The Promo-LEX press release and their full-length report do not say the same things.
In the report, they say that violation of the language laws in MNR could be punishable by a fine of up to 50 times the minimum wage, but in their press release, they say it’s a guaranteed fine of more than 50 euros.
Potentially paying maybe up to 31 euros is a hell of a lot different than an automatic fine that starts at 50 euros and goes up from there.
Furthermore, it’s pretty obvious that Promo-LEX couldn’t find a single person or institution who has had to pay that fine. Otherwise, they would’ve included it in their report.
There’s only the potential of being fined, but they hyped it up because it sounds scary and believable to a Romanian, British, and American audience.
Even weirder, the Promo-LEX report also states that there are eight different schools in Transnistria which legally use the Latin alphabet to write the Romanian language. Eight! And they’re in all the biggest cities inside MNR.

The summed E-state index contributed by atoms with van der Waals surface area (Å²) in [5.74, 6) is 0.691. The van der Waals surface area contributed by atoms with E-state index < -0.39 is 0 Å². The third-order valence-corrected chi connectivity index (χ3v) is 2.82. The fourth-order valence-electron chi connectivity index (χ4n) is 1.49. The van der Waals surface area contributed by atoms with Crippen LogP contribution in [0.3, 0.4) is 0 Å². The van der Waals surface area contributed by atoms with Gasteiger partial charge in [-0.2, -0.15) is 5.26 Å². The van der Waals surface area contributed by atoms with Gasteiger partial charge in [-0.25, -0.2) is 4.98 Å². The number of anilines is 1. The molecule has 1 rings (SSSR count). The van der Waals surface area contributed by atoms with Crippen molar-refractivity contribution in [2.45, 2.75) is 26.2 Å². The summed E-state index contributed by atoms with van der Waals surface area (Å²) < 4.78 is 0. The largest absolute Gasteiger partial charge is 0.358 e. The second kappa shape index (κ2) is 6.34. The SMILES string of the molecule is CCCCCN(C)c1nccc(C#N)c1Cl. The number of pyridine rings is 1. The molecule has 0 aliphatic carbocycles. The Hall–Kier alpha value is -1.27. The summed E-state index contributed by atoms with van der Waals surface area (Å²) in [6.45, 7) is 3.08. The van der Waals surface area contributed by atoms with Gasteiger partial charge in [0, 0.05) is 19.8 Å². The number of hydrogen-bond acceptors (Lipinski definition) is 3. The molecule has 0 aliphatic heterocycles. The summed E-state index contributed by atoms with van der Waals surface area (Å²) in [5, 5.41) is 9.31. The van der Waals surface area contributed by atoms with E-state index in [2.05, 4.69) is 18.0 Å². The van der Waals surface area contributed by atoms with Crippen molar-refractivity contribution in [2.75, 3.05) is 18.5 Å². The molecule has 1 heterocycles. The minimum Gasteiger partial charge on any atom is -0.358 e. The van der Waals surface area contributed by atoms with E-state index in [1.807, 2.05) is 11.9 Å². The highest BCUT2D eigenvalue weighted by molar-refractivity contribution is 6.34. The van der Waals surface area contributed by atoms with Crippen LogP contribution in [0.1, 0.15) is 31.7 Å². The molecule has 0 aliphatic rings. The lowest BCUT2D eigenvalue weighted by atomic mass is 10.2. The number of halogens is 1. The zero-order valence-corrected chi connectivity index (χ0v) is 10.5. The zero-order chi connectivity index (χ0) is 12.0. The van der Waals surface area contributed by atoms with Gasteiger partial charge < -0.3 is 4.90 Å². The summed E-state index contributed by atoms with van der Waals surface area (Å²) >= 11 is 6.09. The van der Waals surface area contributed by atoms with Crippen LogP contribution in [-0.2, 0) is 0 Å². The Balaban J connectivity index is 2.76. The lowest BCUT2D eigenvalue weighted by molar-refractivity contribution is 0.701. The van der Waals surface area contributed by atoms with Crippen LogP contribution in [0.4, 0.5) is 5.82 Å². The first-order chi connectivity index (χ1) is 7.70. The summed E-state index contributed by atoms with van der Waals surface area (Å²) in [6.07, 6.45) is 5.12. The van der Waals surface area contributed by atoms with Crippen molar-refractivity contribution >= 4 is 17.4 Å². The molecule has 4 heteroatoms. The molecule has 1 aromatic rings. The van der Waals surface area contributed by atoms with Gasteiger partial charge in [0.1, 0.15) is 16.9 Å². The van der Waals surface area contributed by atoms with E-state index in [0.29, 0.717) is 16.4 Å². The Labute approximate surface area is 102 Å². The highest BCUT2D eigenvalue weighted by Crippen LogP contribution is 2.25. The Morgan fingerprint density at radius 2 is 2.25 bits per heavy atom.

These schools have existed for decades, and nothing has changed about their situation whatsoever except that one school’s rent went up by 8% this year. Wow, so evil.
Of course, as I already wrote about, the OSCE (which is also a donor to Promo-LEX) regularly visits these schools and performs independent inspections. And they, too, are saying it’s perfectly legal and acceptable for these schools to operate in MNR, all of which teach in Romanian and use the Latin alphabet.
Christ, what a piece of propaganda! Of course, this kind of thing isn’t restricted just to Romania and Moldova. Over in the United States, The Atlantic just did the exact same move, reporting quotes out of context to serve an anti-Russian agenda.
Folks, I know nobody wants to believe it, not after years of calling the place a Soviet Disneyland and much worse, but Transnistria is not what you think it is.
Is the Moldovan Nistrian Republic some kind of paradise? Don’t be ridiculous. But they’ve suffered decades of one-sided propaganda, and as a result, their image is utterly ruined for most people.
Based on what I’ve seen with my own eyes, I’m starting to really think that none of us have an accurate understanding of what life is actually like over there. But since 150,000 Romanian speakers live in MNR, I just can’t ignore the situation.